Do Axolotls Bite Humans?

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Even though axolotls appear funny, cute, and squishy on all your favorite YouTube videos and TikTok’s, their mouths are lined with a bunch of tiny little teeth. 

To some people’s surprise, axolotls do bite, but you most likely won’t feel a single thing. 

If you’re still worried about your axolotl possibly biting you, make sure that you continue reading to learn more about their bites and how you might be able to possibly prevent them.


Why do Axolotls Bite?

Movement

Axolotls will naturally try to bite at anything that’s moving, as this is just a part of their natural hunting instinct. 

This instinct often leads to many mistakes, such as trying to bite your hand thinking it is food, as their eyes just aren’t near as advanced as ours, and they go more off movement than just their sight alone when hunting. 

While this technique normally works quite well when they’re searching for food in the wild, it’s not really great when you’re trying to do something within the tank. 

Thinking that your hand is food is also the number one most likely reason why they might mistakenly bite you, so it’s generally nothing close to a planned attack.

Stress

Like most creatures, if your axolotl feels threatened by anything, it will bite to defend itself or if it’s possibly stressed out from other nippy tank mates. 

If the nippy axolotl is larger and is causing stress, make sure to remove them to avoid them from possibly cannibalizing or injuring smaller axolotls.

If incorrect care is involved, this will also generally increase their overall stress levels, making them even more likely to bite you if they’re on edge or bothered. 

Make sure to try and lower or eliminate all of their stressors to keep them happier and friendlier towards you and other axolotls in the tank.

If you believe your axolotl’s stress is possibly caused by one of his nippy tank mates, make sure to reference “What You Should Do If They’re Biting Other Axolotls” at the bottom of the page to find out what you should do to try and prevent this issue.

Hungry

Because of their lack of eyesight, your axolotl’s hunger may encourage attempts to taste your hand since they don’t know any better and are acting on instinct, especially when hungry.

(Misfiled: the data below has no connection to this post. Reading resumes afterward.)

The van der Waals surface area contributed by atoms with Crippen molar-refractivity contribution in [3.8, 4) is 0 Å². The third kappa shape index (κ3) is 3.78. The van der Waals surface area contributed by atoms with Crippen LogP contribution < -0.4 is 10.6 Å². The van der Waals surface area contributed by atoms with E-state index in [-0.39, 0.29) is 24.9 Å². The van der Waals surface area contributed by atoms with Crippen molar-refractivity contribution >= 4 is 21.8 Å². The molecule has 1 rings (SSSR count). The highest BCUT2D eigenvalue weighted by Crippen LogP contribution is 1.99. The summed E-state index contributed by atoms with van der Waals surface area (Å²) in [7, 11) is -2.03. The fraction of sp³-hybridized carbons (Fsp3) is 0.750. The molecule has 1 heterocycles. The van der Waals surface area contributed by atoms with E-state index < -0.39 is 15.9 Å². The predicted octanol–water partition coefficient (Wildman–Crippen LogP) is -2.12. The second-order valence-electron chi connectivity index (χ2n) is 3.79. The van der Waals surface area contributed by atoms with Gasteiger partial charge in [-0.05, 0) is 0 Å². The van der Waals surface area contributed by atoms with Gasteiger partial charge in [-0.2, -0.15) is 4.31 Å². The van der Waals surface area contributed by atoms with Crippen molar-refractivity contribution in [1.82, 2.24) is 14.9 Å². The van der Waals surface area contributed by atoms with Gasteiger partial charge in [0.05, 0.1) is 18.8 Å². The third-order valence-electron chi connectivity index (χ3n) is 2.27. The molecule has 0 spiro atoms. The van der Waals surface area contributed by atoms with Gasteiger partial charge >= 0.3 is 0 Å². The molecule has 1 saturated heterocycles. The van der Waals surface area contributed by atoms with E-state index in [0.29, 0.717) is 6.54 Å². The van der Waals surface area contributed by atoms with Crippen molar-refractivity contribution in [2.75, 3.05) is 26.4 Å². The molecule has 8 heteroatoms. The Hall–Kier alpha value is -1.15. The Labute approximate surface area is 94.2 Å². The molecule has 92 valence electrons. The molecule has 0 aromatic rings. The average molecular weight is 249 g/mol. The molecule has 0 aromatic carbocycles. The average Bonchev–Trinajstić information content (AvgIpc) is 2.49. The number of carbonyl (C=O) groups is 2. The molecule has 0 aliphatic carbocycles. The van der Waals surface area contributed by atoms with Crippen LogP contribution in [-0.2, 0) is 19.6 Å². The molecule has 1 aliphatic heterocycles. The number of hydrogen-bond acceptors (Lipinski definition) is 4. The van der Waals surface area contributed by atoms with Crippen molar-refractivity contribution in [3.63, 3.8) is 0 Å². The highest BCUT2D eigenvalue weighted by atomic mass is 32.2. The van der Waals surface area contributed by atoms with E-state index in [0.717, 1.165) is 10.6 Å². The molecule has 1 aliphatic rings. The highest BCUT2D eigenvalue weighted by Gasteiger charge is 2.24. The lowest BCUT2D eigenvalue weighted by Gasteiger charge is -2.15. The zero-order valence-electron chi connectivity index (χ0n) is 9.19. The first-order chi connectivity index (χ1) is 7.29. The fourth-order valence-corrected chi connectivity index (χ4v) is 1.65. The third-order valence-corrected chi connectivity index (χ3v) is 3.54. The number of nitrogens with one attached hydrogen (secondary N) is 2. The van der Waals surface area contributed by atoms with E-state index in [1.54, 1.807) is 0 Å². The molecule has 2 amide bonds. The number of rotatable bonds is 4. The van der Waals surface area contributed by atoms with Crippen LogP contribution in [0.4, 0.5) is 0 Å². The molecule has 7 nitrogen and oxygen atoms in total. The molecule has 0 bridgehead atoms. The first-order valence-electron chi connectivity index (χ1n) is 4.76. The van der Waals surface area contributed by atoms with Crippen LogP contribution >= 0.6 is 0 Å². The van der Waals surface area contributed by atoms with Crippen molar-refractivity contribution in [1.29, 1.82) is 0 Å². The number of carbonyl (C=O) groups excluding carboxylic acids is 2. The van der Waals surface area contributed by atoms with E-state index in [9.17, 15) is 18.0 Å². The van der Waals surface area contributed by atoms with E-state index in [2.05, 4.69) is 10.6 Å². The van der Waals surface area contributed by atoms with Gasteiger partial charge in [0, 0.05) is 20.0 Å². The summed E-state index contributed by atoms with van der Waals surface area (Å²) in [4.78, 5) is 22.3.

The evenings are their usual feeding or hunting times, so it’s usually a good idea to avoid having your fingers in the tank around that time. 

Especially if your axolotl generally eats live food, it will most likely try to strike your hand, mistaking it as food after seeing its movement within its tank.  

I would avoid putting your hands in their tank during their usual feeding times, or if they haven’t eaten in a while, as a wriggling finger will resemble a wriggling worm to them due to their lack of proper eyesight.

By keeping up on the times they’re most likely to bite, you may be able to avoid them accidentally biting you.

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Does It Hurt?

Does It Hurt

To Some People’s Surprise, No.

Most people claim that axolotl bites are just plain uncomfortable and might frighten you the first few times just because of the weird sandpaper-like feeling it causes when it does decide to bite unexpectedly.

There’s generally no pain associated with their bites and usually no bleeding to follow, making any possible bite you may receive easy to handle. 

So generally, there’s nothing to be afraid of when it comes to your pet axolotl trying to bite you.

Why Doesn’t It Hurt?

While axolotls have small teeth lining their mouths, they aren’t sharp or even hard. 

This is why their small teeth can’t usually even get through human skin, because their teeth are surprisingly more like rubber rather than hard bone.

This is why their bites have a sandpaper sensation instead of the feeling of individual teeth poking you when you get bitten. 

There will always be a possibility of slight bleeding in some cases of a bite, but it’s very unlikely to happen.  

Are Axolotls Aggressive?

Axolotls are usually amiable and social creatures and are even known to enjoy playing and even interacting with humans. 

They also generally aren’t known for attacking humans for any reason, as they usually always only harm their human owners on accident, thinking their hand is food unless you actually did something to scare them.

You never have to worry about your axolotl being out to get you or even hating you, as they generally just don’t know any better.

Are Bites Dangerous?